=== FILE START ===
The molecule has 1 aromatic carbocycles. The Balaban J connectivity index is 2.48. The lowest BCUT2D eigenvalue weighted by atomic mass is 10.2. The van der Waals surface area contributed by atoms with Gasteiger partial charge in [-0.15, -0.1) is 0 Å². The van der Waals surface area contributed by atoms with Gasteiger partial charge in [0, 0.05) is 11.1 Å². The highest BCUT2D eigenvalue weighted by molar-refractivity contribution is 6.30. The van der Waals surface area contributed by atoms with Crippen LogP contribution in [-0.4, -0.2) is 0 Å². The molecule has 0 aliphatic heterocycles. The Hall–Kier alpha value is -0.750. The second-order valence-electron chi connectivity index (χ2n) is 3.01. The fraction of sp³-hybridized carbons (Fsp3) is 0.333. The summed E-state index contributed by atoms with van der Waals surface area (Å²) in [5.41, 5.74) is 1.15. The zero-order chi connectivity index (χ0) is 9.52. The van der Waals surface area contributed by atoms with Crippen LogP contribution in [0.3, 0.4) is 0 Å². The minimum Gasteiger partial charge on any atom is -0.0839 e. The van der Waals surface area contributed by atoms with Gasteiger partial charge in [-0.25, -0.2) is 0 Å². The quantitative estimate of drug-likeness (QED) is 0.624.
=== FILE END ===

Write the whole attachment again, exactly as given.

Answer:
The molecule has 1 aromatic carbocycles. The Balaban J connectivity index is 2.48. The lowest BCUT2D eigenvalue weighted by atomic mass is 10.2. The van der Waals surface area contributed by atoms with Gasteiger partial charge in [-0.15, -0.1) is 0 Å². The van der Waals surface area contributed by atoms with Gasteiger partial charge in [0, 0.05) is 11.1 Å². The highest BCUT2D eigenvalue weighted by molar-refractivity contribution is 6.30. The van der Waals surface area contributed by atoms with Crippen LogP contribution in [-0.4, -0.2) is 0 Å². The molecule has 0 aliphatic heterocycles. The Hall–Kier alpha value is -0.750. The second-order valence-electron chi connectivity index (χ2n) is 3.01. The fraction of sp³-hybridized carbons (Fsp3) is 0.333. The summed E-state index contributed by atoms with van der Waals surface area (Å²) in [5.41, 5.74) is 1.15. The zero-order chi connectivity index (χ0) is 9.52. The van der Waals surface area contributed by atoms with Crippen LogP contribution in [0.3, 0.4) is 0 Å². The minimum Gasteiger partial charge on any atom is -0.0839 e. The van der Waals surface area contributed by atoms with Gasteiger partial charge in [-0.25, -0.2) is 0 Å². The quantitative estimate of drug-likeness (QED) is 0.624.